(Everybody's crazy about a sharp dressed man - J.S. Ondara)
“IT’S A NICE TIME TO BE in Minneapolis. it’s is not always this nice, but this is a nice time of the year.”
Folk/rock troubadour J. S. Ondara, who grew up in the warmer, stickier, close-quarters environs of Nairobi is almost convincing, the pleasant light coming in the window over his shoulder helping his argument.
However, it still it hard to explain why someone from Kenya would choose to move to Minneapolis. Even if they are a Bob Dylan fan (or for that matter a Prince, Husker Du, Lizzo or Replacements fan; a devotee of Tammy Faye Bakker; or someone who can’t get enough of Juicy Lucy cheeseburgers). It’s bitterly cold in winter, hot with no promise of a sea breeze in summer, the Vikings are a middling football team and its most famous food is pickled herring and lefse.
“The people are really kind and inviting,” says Ondara. “I think that energy is what keeps people around. It’s not the weather.”
Maybe he enjoys being the most stylish man there since Prince Rogers Nelson relocated from this temporal plane. Sharp in retro or beyond-trend clothing, keenly involved in pattern and accoutrements, a man who can rock a hat with nonchalance, Ondara has style.
“I think I’ve always had an interest in fashion since I was a kid. I’m not sure exactly where it came from. My grandfather, the original Ondara loved hats, so maybe there’s something there,” he says. “But I think I was drawn to arts in general and in some ways fashion is just another way of expressing myself. My artistic well is really full inside my head and I need to constantly find different ways to put it out into the world, to express myself, or us I’m just stifled in there.”
Hmm, “my artistic well is full and it needs somewhere to go” … damn, that’s good. We should all use that next time someone questions our fashion choices. Or maybe our musical choices, which has been happening with Ondara this past year as his Grammy-nominated earlier recordings of socially/politically-aware, spare mostly voice-and-guitar folk – nearer, yes, early B. Dylan – shifted on the most recent album, Spanish Villager No. 3, to a beefier, occasionally rockier, electric-plus-band sound.
(Read Ondara talking about the broader themes of the joys and perils of migration, displacement and anger.)
One song, A Seminar In Tokyo, sounds very much in the Fleetwood Mac ballpark, not the sunshine harmony side of them but the moody rhythmic side. Then A Shakedown In Berlin fleshes that out. Like many songwriters and guitarists it looks like Ondara has had his Lindsey Buckingham moment.
“Oh, for sure, I had my Lindsey Buckingham moment: I got to tour with him for a long time. After I did that tour I find myself listening to Rumours a lot, really all the time,” he says “That record was definitely the back of my head I was making SV3, using it as a point of inspiration.”
These songs though suggest a familiarity with later albums than Fleetwood Mac’s mid-70s behemoth, possibly beginning with Tusk, and a growing exploration of the rhythmic element of Buckingham’s writing and playing.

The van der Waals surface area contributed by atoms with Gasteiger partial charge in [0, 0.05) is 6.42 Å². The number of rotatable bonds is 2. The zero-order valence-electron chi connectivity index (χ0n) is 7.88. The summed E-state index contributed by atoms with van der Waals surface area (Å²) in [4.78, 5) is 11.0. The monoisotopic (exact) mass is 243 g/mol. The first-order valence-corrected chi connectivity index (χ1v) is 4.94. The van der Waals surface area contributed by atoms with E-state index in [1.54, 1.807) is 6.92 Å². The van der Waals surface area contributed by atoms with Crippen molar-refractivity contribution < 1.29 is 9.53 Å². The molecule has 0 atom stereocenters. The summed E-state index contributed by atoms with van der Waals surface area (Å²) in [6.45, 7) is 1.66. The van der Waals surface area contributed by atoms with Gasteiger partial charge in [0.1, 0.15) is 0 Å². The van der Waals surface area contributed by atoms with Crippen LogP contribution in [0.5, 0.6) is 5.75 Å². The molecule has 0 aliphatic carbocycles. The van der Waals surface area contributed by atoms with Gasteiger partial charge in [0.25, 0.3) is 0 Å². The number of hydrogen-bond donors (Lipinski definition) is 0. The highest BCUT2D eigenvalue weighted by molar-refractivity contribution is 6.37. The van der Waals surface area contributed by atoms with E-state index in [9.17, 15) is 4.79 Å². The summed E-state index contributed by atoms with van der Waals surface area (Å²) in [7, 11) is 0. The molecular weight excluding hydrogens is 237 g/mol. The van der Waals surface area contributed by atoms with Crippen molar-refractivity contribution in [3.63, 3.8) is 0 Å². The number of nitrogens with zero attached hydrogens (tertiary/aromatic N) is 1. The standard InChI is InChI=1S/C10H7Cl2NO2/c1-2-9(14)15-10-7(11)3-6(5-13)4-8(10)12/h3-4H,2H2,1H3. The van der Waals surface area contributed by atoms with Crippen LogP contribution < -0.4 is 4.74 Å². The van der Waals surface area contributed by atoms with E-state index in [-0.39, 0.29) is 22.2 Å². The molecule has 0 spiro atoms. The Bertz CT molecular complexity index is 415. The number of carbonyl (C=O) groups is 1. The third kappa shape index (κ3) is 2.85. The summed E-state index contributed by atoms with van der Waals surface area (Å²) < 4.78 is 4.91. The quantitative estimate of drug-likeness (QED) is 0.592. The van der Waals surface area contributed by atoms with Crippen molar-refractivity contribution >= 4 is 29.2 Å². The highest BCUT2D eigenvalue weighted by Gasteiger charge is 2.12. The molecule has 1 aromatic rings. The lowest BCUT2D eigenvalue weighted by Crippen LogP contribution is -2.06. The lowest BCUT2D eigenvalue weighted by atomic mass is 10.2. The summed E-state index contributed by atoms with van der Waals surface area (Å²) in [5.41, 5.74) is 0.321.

“I definitely agree,” Ondara says. “I probably love Tusk more than Rumours if you put a gun to my head.”
Which does remind that in 2019 Ondara said what he was playing was old troubadour style, which should find a welcoming home, at least “until I go electric and make everyone upset”, as happened with the aforementioned B. Dylan.
So, while his tour of Australia will be solo, and therefore quieter, how upset has he made people with the new sound in the past year?
“Not too upset,” he laughs. “There’s been a few people who have frowned upon my evolution from the troubadour acoustic sound to this more expansive sound, and I was prepared for that and I’m okay with it. I think the relationship I have with my audience, that I want to have, isn’t of me appeasing them, it’s more me creating what feels real and true to me at the time, what’s coming out of my soul. Then the right people for that will come to that, and the people that’s not for them, will not. And that’s okay. I probably lost a few fans, but I’m okay with it.”
What would he do if someone went full Dylan-in-‘66 at him and yelled out “traitor”?
“I would just laugh about it.”
Turn to the band and say play louder?
“Yeah, basically. I’ll lean into it,” Ondara laughs. “As a fan of Dylan I understand the need for evolution. That song where Dylan says the man who is not busy being born, is busy dying – being an artist is a process of reinventing yourself and evolving, finding new areas within you to explore. If you don’t do that you die out, and your muse withers. And that’s not fun.”
After all, we know that his creative well is full and ….
“… needs to go somewhere,” he laughs.
Careful folks, there may be an Ondara flood coming.
“There is, and I should warn them. The next record is going to be a whole other thing. I’m going to try and empty at least half of my well!”
Looks like we’re going to need a bigger boat.
“Yes, an ark.”
Ondara plays: Mary’s Underground, Sydney – September 28; Dashville Skyline Festival, Hunter Valley – September 30; Brunswick Ballroom, Melbourne – October 1
IT TAKES A VILLAGER: Read the first part of this interview with Ondara.
A version of this story was originally published by The Sydney Morning Herald